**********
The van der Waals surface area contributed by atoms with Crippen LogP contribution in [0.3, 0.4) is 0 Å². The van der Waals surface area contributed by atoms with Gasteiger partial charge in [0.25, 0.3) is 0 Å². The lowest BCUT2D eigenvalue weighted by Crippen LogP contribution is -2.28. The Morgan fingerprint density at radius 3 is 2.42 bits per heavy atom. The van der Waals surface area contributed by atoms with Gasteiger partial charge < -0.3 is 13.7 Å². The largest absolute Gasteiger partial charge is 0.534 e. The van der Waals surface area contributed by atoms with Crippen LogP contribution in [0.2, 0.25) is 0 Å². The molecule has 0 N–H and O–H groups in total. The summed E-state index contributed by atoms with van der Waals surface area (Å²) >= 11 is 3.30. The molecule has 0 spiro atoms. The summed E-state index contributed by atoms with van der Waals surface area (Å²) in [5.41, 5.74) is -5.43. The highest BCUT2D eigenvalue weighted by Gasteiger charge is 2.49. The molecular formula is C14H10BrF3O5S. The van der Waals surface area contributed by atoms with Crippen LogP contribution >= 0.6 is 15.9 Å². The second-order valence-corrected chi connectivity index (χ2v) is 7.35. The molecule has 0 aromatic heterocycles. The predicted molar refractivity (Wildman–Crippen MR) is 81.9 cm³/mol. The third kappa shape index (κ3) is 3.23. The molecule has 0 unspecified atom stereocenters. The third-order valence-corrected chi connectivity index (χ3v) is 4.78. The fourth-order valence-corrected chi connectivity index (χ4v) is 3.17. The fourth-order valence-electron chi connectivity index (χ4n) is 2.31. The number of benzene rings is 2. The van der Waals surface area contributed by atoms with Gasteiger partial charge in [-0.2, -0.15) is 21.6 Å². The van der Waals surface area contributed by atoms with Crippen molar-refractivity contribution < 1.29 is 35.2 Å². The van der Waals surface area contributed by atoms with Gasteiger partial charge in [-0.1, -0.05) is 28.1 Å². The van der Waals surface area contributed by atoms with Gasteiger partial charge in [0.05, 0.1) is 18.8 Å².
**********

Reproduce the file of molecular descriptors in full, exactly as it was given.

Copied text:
The van der Waals surface area contributed by atoms with Crippen LogP contribution in [0.3, 0.4) is 0 Å². The van der Waals surface area contributed by atoms with Gasteiger partial charge in [0.25, 0.3) is 0 Å². The lowest BCUT2D eigenvalue weighted by Crippen LogP contribution is -2.28. The Morgan fingerprint density at radius 3 is 2.42 bits per heavy atom. The van der Waals surface area contributed by atoms with Gasteiger partial charge < -0.3 is 13.7 Å². The largest absolute Gasteiger partial charge is 0.534 e. The van der Waals surface area contributed by atoms with Crippen LogP contribution in [0.2, 0.25) is 0 Å². The molecule has 0 N–H and O–H groups in total. The summed E-state index contributed by atoms with van der Waals surface area (Å²) >= 11 is 3.30. The molecule has 0 spiro atoms. The summed E-state index contributed by atoms with van der Waals surface area (Å²) in [5.41, 5.74) is -5.43. The highest BCUT2D eigenvalue weighted by Gasteiger charge is 2.49. The molecular formula is C14H10BrF3O5S. The van der Waals surface area contributed by atoms with Crippen LogP contribution >= 0.6 is 15.9 Å². The second-order valence-corrected chi connectivity index (χ2v) is 7.35. The molecule has 0 aromatic heterocycles. The predicted molar refractivity (Wildman–Crippen MR) is 81.9 cm³/mol. The third kappa shape index (κ3) is 3.23. The molecule has 0 unspecified atom stereocenters. The third-order valence-corrected chi connectivity index (χ3v) is 4.78. The fourth-order valence-corrected chi connectivity index (χ4v) is 3.17. The fourth-order valence-electron chi connectivity index (χ4n) is 2.31. The number of benzene rings is 2. The van der Waals surface area contributed by atoms with Gasteiger partial charge in [-0.2, -0.15) is 21.6 Å². The van der Waals surface area contributed by atoms with Crippen molar-refractivity contribution < 1.29 is 35.2 Å². The van der Waals surface area contributed by atoms with Gasteiger partial charge in [-0.1, -0.05) is 28.1 Å². The van der Waals surface area contributed by atoms with Gasteiger partial charge in [0.05, 0.1) is 18.8 Å².